Tuesday, May 27, 2008
About 10 years ago I built my second workbench (pictured above). Before that I worked on the one in the background (with the yellow vise) for several years. It was actually more robust than #2, but lacked the workholding capabilities. That bench was built following plans in an issue of ShopNotes magazine from the mid-90's. It had a thick top of MDF and a substructure of laminated 2x4's. But it was short and lacked a tail vise. After working on #2 for almost 10 years, I've come to the point where I'm not so sure about a conventional tail vise. Mine has sagged time after time, even after shimming it and rebuilding it. I've been researching tail vises for about a year now, and I've come up with very little info about just what's being done to improve the design. It seems the hardware hasn't changed in the last decade, and I'm still hearing complaints about tail vises. Maybe I'm not doing something right, but I think most of my woodworking contacts would agree with my assessment of the tail vise. So for this next bench I'm ditching it. Yes, I will probably miss clamping between the jaws, but I'll still have #2 if I need that feature. One thing I wont miss is that sagging section of benchtop where my tail vise is now, nor the tendency for the vise to rise up above the benchtop when clamping between dogs. More on vises later.
I built #2 after the Nelson/Fortune bench in Scott Landis' Workbench Book (Taunton Press). It was a great bench for a while, but at 38" it's a little tall for handplaning. This height has been good for detail work and routing however. Another thing I dont like about this bench is the base. It's too spindly. The bench wobbles when hand planing. That can be very irritating. The bench is also too short, at 6' long. For all its shortcomings, this bench has served me well, and has seen countless projects over the past decade. One interesting note. I built the top from a section of rock maple bowling alley approach. And no, I didn't simply plane the section flat and slap it on the base. I was nuts enough to pry each strip apart with a shovel and pitchfork. And that's what it took. 3" long hardened spiral nails do not give up their grip without protest. Never again....
When I built the Fortune/Nelson bench, there was another bench that caught my interest, but I overlooked it as too daunting a task. This was the first bench featured in the book, modeled after the design recorded by 18th century French author Andres Roubo. The top of this bench is a massive slab of solid wood, joined to the base of 4 thick legs with a through double tenon dovetail (or whatever that joint is called). I loved the monolithic character of this bench, but I didnt have the tools or skills, let alone the enormous timbers to construct it. So I waited. Last year I discovered Chris Schwarz's book on workbenches and it rekindled my interest in the Roubo bench. I'd been away from the internet woodworking scene for almost a decade, and in the mean time a sort of explosion of valuable information has occured. I was really glad to see such a renewed interest in classical woodworking techniques and tools. Anyway, this led me to plan for a new bench, and I though this blog would be a good place to share the experience. I haven't seen too many sites or blogs featuring this bench, so hopefully this will provide for a good exchange of ideas. I encourage anyone to send me corrections or criticisms along the way.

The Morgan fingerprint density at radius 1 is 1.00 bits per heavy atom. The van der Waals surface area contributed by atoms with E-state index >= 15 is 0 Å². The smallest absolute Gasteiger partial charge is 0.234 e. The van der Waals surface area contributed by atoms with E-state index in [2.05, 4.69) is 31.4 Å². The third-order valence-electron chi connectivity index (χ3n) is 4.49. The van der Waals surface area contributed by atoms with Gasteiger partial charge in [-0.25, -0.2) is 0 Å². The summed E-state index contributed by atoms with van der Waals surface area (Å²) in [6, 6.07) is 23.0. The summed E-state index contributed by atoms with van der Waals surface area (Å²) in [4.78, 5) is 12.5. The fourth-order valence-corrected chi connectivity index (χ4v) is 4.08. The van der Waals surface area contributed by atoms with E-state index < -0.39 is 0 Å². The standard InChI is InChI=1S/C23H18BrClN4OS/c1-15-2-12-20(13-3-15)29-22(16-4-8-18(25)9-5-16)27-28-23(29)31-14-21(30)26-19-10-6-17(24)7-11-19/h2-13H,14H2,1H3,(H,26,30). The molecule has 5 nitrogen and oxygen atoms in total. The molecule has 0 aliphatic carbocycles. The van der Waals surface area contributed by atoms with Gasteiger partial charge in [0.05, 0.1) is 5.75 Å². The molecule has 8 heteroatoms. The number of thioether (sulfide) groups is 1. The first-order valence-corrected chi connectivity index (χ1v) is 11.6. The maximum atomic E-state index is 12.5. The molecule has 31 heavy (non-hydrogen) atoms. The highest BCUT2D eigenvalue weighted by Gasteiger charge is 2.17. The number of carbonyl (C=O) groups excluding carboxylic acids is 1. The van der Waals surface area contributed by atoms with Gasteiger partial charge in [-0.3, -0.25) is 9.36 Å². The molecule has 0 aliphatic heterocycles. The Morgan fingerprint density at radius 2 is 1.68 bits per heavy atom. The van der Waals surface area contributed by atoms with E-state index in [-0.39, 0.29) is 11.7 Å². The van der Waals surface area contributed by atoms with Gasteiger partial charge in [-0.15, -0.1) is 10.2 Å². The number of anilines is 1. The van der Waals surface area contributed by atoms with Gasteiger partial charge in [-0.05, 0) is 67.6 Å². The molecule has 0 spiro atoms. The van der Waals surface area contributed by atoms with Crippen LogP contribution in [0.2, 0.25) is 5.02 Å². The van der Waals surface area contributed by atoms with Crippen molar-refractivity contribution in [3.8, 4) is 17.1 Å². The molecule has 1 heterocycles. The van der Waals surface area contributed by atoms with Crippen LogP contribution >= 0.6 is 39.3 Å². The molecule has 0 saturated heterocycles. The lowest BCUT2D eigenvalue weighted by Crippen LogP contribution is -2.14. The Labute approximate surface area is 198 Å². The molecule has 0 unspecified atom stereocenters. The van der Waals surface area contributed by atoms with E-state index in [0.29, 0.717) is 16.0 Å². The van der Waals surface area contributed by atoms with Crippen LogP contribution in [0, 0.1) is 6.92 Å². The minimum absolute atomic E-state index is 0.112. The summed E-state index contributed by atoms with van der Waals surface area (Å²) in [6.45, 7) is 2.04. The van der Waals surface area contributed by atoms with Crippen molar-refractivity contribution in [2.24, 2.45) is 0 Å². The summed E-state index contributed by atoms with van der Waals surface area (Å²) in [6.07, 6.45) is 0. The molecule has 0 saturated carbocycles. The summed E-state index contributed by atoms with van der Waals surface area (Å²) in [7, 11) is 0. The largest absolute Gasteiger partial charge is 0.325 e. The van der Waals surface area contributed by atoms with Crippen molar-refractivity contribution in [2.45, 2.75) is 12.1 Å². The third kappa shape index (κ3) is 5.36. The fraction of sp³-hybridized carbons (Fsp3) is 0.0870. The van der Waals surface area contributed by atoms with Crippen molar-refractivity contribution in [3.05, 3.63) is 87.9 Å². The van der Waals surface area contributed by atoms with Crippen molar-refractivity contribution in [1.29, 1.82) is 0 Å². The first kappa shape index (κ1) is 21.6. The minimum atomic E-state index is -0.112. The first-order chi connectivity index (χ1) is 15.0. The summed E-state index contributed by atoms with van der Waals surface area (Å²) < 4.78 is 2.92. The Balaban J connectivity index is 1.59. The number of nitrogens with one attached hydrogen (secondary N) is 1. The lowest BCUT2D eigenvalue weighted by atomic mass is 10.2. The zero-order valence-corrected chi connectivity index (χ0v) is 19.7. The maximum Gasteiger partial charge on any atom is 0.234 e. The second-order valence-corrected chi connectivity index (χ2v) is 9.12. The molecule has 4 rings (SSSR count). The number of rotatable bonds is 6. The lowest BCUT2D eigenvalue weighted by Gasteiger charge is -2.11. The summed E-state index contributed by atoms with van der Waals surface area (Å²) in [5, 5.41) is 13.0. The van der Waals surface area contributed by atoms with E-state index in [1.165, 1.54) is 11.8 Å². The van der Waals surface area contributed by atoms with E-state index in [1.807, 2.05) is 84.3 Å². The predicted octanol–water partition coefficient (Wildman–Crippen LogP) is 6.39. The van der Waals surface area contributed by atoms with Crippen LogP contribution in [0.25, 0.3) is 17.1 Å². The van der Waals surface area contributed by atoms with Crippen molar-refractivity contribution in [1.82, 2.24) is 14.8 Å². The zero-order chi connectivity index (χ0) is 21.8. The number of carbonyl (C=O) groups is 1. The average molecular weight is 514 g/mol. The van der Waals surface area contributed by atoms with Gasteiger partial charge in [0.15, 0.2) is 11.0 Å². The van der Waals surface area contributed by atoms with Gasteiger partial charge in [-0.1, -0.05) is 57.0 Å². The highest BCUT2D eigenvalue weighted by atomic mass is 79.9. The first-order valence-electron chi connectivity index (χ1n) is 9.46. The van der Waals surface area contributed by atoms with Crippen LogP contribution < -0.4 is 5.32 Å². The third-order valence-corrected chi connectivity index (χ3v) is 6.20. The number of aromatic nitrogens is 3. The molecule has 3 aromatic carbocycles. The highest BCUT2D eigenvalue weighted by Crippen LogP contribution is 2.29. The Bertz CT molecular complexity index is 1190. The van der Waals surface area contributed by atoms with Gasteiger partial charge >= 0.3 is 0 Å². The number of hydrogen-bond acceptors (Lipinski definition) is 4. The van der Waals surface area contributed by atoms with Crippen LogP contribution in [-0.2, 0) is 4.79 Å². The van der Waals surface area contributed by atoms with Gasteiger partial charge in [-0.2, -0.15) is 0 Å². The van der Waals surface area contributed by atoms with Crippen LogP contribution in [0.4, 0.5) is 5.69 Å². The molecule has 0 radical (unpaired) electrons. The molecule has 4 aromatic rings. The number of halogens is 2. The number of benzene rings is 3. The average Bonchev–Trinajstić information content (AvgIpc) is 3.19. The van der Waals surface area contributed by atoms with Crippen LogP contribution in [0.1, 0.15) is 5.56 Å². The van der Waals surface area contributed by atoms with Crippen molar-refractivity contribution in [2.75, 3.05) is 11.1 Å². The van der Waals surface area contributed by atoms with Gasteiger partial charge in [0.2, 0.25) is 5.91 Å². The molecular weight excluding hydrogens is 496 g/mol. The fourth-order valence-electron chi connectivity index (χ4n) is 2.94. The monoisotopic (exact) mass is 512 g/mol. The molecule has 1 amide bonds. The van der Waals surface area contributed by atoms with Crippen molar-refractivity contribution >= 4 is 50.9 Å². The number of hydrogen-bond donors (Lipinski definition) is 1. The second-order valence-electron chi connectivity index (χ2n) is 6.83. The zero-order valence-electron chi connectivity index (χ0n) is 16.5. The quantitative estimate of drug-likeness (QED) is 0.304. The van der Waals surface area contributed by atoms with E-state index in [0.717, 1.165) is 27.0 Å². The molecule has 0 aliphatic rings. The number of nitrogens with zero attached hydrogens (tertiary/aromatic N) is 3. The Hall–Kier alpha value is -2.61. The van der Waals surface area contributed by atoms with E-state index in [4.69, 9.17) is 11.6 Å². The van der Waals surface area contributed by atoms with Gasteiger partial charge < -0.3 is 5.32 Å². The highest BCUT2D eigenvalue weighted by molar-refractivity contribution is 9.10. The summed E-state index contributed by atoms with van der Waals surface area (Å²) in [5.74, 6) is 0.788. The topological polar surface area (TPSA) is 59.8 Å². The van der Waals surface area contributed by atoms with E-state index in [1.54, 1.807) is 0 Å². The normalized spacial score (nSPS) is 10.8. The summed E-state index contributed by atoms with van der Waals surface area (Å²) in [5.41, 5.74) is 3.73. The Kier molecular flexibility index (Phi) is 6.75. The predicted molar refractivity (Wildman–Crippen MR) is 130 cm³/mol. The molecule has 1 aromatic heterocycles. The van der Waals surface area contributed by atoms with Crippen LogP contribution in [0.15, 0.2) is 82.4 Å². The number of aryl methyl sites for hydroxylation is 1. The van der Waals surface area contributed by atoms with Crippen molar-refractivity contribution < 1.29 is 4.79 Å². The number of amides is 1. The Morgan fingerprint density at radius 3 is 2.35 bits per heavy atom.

I'll be using Landis' book, along with Schwarz's text and some other sources as a guide along the way, but this bench wont be a direct copy of either author's plans, although my bench will be quite close to Schwarz's design. One change I'll be making concerns the vises. I'm planning to incorporate Roubo's sliding leg vises as pictured below. I'll also be outfitting the bench so this vise can be repositioned on the other side of the bench. I use the bench from both sides now and then, and having another vise there will be very handy. I'm also planning to incorporate an enclosed tail vise, along the lines David Powell's tail vise from The Workbench Book. This will solve the problem of sagging, and still allow clamping between dogs. Plus it eliminates the problem of the screw protruding from the right end of the bench when the vise is in its open position, since Powell's design attached the screw's nut to the dog block, keeping the screw stationary like a typical tail vise.
Andre Roubo's bench with sliding leg vise.
The bench will be built from a stiff and heavy, inexpensive wood. In my area this means Ash. When I built my #2 bench, hard maple was considered a utility wood. That was just before the big "white kitchen" craze, and now it's almost the price of cherry. I'd like to use a closed-pore wood for the top, but maple is just too pricey. Most of the ash I have is flatsawn, so once glued up, the quartersawn edges will make for a good top I think. First thing I did was to get the base built. So I started by gluing up 8/4 slabs of ash into a three-board lamination for each leg, which when finished will be 5-3/8" square. After power jointing and planing the slabs, I planed the glue surfaces with my #7 jointer until I had a totally flat surface (I never glue up straight off the jointer). The legs alone weigh 24 pounds. This is going to be a tiring project.